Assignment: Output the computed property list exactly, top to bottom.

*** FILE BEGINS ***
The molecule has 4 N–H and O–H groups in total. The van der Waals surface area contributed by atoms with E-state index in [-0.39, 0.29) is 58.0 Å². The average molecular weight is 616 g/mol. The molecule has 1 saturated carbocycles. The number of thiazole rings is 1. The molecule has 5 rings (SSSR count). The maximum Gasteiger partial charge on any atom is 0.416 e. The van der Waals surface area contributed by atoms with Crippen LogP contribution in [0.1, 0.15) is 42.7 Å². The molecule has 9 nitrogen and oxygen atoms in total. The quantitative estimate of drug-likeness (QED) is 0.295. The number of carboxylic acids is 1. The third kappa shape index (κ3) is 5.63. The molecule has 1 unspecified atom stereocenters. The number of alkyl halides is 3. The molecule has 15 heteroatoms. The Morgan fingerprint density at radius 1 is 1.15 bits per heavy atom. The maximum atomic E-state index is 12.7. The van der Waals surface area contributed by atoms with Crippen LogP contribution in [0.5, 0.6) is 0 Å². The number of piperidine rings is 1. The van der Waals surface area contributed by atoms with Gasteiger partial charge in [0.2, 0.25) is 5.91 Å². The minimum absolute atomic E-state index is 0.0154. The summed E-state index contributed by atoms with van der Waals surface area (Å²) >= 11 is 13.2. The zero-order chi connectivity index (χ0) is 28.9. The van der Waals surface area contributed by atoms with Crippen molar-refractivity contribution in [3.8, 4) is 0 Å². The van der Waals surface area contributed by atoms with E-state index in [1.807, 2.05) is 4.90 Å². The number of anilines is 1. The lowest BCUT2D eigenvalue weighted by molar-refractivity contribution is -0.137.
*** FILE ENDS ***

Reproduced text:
The molecule has 4 N–H and O–H groups in total. The van der Waals surface area contributed by atoms with E-state index in [-0.39, 0.29) is 58.0 Å². The average molecular weight is 616 g/mol. The molecule has 1 saturated carbocycles. The number of thiazole rings is 1. The molecule has 5 rings (SSSR count). The maximum Gasteiger partial charge on any atom is 0.416 e. The van der Waals surface area contributed by atoms with Crippen LogP contribution in [0.1, 0.15) is 42.7 Å². The molecule has 9 nitrogen and oxygen atoms in total. The quantitative estimate of drug-likeness (QED) is 0.295. The number of carboxylic acids is 1. The third kappa shape index (κ3) is 5.63. The molecule has 1 unspecified atom stereocenters. The number of alkyl halides is 3. The molecule has 15 heteroatoms. The Morgan fingerprint density at radius 1 is 1.15 bits per heavy atom. The maximum atomic E-state index is 12.7. The van der Waals surface area contributed by atoms with Crippen LogP contribution in [0.5, 0.6) is 0 Å². The number of piperidine rings is 1. The van der Waals surface area contributed by atoms with Gasteiger partial charge in [0.2, 0.25) is 5.91 Å². The minimum absolute atomic E-state index is 0.0154. The summed E-state index contributed by atoms with van der Waals surface area (Å²) >= 11 is 13.2. The zero-order chi connectivity index (χ0) is 28.9. The van der Waals surface area contributed by atoms with Crippen molar-refractivity contribution in [3.8, 4) is 0 Å². The van der Waals surface area contributed by atoms with E-state index in [1.807, 2.05) is 4.90 Å². The number of anilines is 1. The lowest BCUT2D eigenvalue weighted by molar-refractivity contribution is -0.137.